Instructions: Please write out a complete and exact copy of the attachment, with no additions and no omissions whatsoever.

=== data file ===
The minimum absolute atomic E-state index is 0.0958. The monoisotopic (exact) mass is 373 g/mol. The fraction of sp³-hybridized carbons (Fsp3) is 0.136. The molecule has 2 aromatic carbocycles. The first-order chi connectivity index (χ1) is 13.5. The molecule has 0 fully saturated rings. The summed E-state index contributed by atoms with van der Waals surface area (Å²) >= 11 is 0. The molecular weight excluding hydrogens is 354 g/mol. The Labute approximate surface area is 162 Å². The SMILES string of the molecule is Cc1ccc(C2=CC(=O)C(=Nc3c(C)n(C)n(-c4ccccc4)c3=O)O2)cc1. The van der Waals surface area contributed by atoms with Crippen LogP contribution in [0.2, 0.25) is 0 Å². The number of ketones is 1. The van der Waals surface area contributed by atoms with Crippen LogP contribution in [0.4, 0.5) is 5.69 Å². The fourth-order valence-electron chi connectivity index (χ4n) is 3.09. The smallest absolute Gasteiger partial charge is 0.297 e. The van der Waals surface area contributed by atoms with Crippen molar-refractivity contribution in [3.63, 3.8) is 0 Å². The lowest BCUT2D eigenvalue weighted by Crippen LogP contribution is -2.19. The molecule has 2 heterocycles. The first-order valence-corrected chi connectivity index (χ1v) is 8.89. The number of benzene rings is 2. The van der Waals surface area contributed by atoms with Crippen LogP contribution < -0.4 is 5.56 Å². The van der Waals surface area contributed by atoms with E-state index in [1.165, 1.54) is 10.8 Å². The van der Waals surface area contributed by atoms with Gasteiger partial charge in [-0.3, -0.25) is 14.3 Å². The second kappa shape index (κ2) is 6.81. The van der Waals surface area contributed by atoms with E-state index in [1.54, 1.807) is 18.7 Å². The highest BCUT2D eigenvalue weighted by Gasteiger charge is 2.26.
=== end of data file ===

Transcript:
The minimum absolute atomic E-state index is 0.0958. The monoisotopic (exact) mass is 373 g/mol. The fraction of sp³-hybridized carbons (Fsp3) is 0.136. The molecule has 2 aromatic carbocycles. The first-order chi connectivity index (χ1) is 13.5. The molecule has 0 fully saturated rings. The summed E-state index contributed by atoms with van der Waals surface area (Å²) >= 11 is 0. The molecular weight excluding hydrogens is 354 g/mol. The Labute approximate surface area is 162 Å². The SMILES string of the molecule is Cc1ccc(C2=CC(=O)C(=Nc3c(C)n(C)n(-c4ccccc4)c3=O)O2)cc1. The van der Waals surface area contributed by atoms with Crippen LogP contribution in [0.2, 0.25) is 0 Å². The number of ketones is 1. The van der Waals surface area contributed by atoms with Crippen LogP contribution in [0.4, 0.5) is 5.69 Å². The fourth-order valence-electron chi connectivity index (χ4n) is 3.09. The smallest absolute Gasteiger partial charge is 0.297 e. The van der Waals surface area contributed by atoms with Crippen molar-refractivity contribution in [3.63, 3.8) is 0 Å². The lowest BCUT2D eigenvalue weighted by Crippen LogP contribution is -2.19. The molecule has 2 heterocycles. The first-order valence-corrected chi connectivity index (χ1v) is 8.89. The number of benzene rings is 2. The van der Waals surface area contributed by atoms with Crippen LogP contribution < -0.4 is 5.56 Å². The van der Waals surface area contributed by atoms with E-state index in [1.165, 1.54) is 10.8 Å². The van der Waals surface area contributed by atoms with Gasteiger partial charge in [-0.3, -0.25) is 14.3 Å². The second kappa shape index (κ2) is 6.81. The van der Waals surface area contributed by atoms with E-state index in [1.54, 1.807) is 18.7 Å². The highest BCUT2D eigenvalue weighted by Gasteiger charge is 2.26.